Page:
We can say that the main difference lies in the way information is stored. A non-relational database stores data in documents, which tends to be more flexible than the traditional, SQL-based relational database that stores data in tables.
Thus, typically, information and data can be organized in tables or documents. It’s common for table-based databases to be relational and document-based ones to be non-relational… but this isn’t always the case. It’s merely a matter of visualization and knowing how to develop business intelligence.
The most crucial aspect is that, currently, the most competitive databases allow, in one way or another, operations of both types. In other words, the key lies in the appropriate design of the model based on different parameters to fit seamlessly with the suitable database.
When to use SQL or NoSQL?
Both types of databases are highly useful, as we can see. Therefore, the choice between one or the other database will depend on the type of application/company/use. For instance, for accounting applications, customer information, inventories, etc., the relational model is more suitable, as they require transactions involving multiple rows.
On the other hand, for content management systems, mobile apps, real-time analysis systems, databases with agile growth, or with a decentralized schema, NoSQL databases are the better option.
When to use SQL?
- If the data volume is not growing or is growing very slowly.
- If the process requirements can be accommodated under a single server.
- If we do not experience system usage peaks from users beyond what is anticipated.
- Structured data.
When to use NoSQL?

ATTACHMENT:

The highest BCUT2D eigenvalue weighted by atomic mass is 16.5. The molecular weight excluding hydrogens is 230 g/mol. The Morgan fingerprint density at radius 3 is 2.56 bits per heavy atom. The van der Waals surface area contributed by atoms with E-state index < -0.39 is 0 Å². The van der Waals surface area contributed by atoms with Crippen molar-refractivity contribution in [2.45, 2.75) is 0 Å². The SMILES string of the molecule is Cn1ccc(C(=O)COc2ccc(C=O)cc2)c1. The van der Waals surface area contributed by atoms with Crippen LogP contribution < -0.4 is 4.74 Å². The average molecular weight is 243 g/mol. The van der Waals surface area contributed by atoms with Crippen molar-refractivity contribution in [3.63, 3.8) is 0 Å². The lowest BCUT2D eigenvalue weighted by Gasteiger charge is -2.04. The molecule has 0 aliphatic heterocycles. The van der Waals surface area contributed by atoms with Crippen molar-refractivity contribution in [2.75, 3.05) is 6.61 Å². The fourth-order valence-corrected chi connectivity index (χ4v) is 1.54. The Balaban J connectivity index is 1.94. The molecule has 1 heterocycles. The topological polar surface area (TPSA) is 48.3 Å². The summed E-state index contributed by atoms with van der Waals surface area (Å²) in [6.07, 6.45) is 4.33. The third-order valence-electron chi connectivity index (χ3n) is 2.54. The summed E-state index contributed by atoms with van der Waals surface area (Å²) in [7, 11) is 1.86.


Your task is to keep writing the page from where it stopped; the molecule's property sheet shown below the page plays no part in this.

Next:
- If the data volume grows rapidly at specific times.
- If the process needs cannot be anticipated.
- If we experience frequent system usage peaks by the users.
- Variable data.
Advantages and disadvantages of each system
The advantages of SQL point to greater support and a variety of tools since it has been in the market for a longer period. It is optimal for managing and retrieving data, allowing the addition of other SQL servers. On the contrary, its disadvantages lie in its lack of flexibility (objects need to be thoroughly validated before insertion). Furthermore, with increased database complexity, it requires more processing, influencing performance and resource consumption.
On the other hand, among the advantages of NoSQL databases is their high scalability, which helps reduce workload and is flexible with different types of data. However, disadvantages include compromised data integrity due to limited support, reduced query execution security, lack of standardization, and often, cases are incompatible with SQL databases.
At BIMEX, we want to emphasize that simply because it’s a “new” technology, one should not universally opt for NoSQL technologies. It is not a replacement but rather a different model offering distinct advantages in data usage, albeit carrying inconveniences in comparison to SQL.